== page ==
Thursday, April 6, Thomas Woolley, Oxford
Title: Power spectra of stochastic reaction-diffusion equations on stochastically growing domains
Abstract: Being able to create and sustain robust, spatial-temporal inhomogeneity is an important concept in developmental biology. Generally, the mathematical treatments of these biological systems have used continuum hypotheses of the reacting populations, which ignores any sources of intrinsic stochastic effects. We address this concern by developing analytical Fourier methods which allow us to probe the probabilistic framework. Further, a novel description of domain growth is produced, which is able to rigorously link the mean-field and stochastic descriptions. Finally, through combining all of these ideas, it is shown that the description of diffusion on a growing domain is non-unique and, due to these distinct descriptions, diffusion is able to support patterning without the addition of further kinetics.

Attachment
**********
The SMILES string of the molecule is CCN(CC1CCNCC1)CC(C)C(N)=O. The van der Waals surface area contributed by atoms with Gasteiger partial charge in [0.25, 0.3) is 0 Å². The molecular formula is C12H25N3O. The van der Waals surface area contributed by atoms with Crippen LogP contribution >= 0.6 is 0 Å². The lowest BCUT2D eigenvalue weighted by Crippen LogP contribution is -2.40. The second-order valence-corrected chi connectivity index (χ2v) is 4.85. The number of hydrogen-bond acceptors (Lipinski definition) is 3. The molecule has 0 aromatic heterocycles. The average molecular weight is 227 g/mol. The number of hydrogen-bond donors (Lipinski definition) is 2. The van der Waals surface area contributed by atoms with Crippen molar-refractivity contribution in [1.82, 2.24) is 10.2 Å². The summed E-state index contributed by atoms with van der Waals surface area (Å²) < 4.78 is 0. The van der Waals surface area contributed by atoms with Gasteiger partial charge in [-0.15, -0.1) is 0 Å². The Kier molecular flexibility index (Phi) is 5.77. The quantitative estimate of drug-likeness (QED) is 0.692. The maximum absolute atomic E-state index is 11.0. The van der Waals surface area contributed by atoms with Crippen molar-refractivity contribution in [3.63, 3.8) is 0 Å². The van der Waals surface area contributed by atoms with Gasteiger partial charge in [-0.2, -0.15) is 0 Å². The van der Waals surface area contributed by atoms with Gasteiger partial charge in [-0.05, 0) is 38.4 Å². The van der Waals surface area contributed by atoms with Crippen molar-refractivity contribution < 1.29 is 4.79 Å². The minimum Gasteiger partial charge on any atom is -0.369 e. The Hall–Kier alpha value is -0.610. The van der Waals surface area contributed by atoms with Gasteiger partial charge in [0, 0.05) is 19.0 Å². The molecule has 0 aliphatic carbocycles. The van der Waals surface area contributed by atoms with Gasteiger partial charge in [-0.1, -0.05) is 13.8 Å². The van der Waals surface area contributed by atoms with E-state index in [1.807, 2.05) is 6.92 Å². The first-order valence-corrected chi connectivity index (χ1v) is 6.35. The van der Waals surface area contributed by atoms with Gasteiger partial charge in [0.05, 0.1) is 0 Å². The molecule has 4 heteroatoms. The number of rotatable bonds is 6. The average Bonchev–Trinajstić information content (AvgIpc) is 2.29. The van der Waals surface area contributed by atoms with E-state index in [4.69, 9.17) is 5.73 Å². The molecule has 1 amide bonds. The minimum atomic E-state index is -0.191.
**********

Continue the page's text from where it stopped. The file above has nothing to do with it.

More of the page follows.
Thursday, 4/13/2017, Duncan Dauvergne, Toronto
Title: The local limit of random sorting networks
Abstract: A sorting network is a shortest path from the identity to the reverse permutation in the Cayley graph of [math]S_n[/math] generated by adjacent transpositions. Remarkable conjectures about the global scaling limit of a uniformly random sorting network have been made based on strong empirical evidence. For example, trajectories of the individual elements 1, 2, … n appear to converge to sine curves.
One approach to proving these conjectures is to first show the existence of a local limit of random sorting networks, and then use this to piece together global information. In this talk, I will discuss this local limit, as well as progress that has been made towards understanding the global limit as a consequence of local properties.
Thursday, 4/20/2017, Jinsu Kim, UW-Madison
Wednesday, 5/3/2017, 1:00pm, Qin Li, UW-Madison